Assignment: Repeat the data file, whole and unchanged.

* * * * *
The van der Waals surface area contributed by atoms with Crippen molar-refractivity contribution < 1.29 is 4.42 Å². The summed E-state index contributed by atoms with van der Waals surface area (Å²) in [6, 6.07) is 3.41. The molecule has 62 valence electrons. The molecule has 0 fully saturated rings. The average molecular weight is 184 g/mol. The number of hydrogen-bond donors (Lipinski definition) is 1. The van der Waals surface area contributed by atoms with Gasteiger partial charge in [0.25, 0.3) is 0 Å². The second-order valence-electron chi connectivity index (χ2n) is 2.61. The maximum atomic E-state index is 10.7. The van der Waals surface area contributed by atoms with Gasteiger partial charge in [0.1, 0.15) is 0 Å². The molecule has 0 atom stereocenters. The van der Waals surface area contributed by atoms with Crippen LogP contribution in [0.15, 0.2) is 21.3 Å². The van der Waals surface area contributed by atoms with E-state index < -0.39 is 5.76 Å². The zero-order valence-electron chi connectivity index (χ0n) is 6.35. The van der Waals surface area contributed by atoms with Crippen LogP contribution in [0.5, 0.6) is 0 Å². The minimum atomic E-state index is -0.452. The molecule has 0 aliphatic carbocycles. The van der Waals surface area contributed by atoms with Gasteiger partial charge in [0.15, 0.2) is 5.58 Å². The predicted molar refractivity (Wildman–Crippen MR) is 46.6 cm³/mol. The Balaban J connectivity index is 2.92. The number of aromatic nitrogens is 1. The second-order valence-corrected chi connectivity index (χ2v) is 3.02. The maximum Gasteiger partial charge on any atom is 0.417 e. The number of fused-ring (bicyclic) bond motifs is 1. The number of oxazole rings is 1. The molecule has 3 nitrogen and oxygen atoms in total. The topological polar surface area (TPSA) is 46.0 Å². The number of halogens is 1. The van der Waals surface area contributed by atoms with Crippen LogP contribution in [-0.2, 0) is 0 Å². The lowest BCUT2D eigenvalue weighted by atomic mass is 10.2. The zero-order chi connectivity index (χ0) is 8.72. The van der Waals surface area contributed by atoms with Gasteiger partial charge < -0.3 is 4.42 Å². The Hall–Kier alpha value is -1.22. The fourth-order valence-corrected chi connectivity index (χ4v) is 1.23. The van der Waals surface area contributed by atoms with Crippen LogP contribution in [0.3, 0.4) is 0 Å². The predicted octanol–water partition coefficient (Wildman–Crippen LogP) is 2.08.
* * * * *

The van der Waals surface area contributed by atoms with Crippen molar-refractivity contribution < 1.29 is 4.42 Å². The summed E-state index contributed by atoms with van der Waals surface area (Å²) in [6, 6.07) is 3.41. The molecule has 62 valence electrons. The molecule has 0 fully saturated rings. The average molecular weight is 184 g/mol. The number of hydrogen-bond donors (Lipinski definition) is 1. The van der Waals surface area contributed by atoms with Gasteiger partial charge in [0.25, 0.3) is 0 Å². The second-order valence-electron chi connectivity index (χ2n) is 2.61. The maximum atomic E-state index is 10.7. The van der Waals surface area contributed by atoms with Gasteiger partial charge in [0.1, 0.15) is 0 Å². The molecule has 0 atom stereocenters. The van der Waals surface area contributed by atoms with Crippen LogP contribution in [0.15, 0.2) is 21.3 Å². The van der Waals surface area contributed by atoms with E-state index < -0.39 is 5.76 Å². The zero-order valence-electron chi connectivity index (χ0n) is 6.35. The van der Waals surface area contributed by atoms with Crippen LogP contribution in [0.5, 0.6) is 0 Å². The minimum atomic E-state index is -0.452. The molecule has 0 aliphatic carbocycles. The van der Waals surface area contributed by atoms with Gasteiger partial charge in [0.15, 0.2) is 5.58 Å². The predicted molar refractivity (Wildman–Crippen MR) is 46.6 cm³/mol. The Balaban J connectivity index is 2.92. The number of aromatic nitrogens is 1. The second-order valence-corrected chi connectivity index (χ2v) is 3.02. The maximum Gasteiger partial charge on any atom is 0.417 e. The number of fused-ring (bicyclic) bond motifs is 1. The number of oxazole rings is 1. The molecule has 3 nitrogen and oxygen atoms in total. The topological polar surface area (TPSA) is 46.0 Å². The number of halogens is 1. The van der Waals surface area contributed by atoms with Crippen LogP contribution in [-0.2, 0) is 0 Å². The lowest BCUT2D eigenvalue weighted by atomic mass is 10.2. The zero-order chi connectivity index (χ0) is 8.72. The van der Waals surface area contributed by atoms with Gasteiger partial charge < -0.3 is 4.42 Å². The Hall–Kier alpha value is -1.22. The fourth-order valence-corrected chi connectivity index (χ4v) is 1.23. The van der Waals surface area contributed by atoms with Crippen LogP contribution in [0.3, 0.4) is 0 Å². The predicted octanol–water partition coefficient (Wildman–Crippen LogP) is 2.08.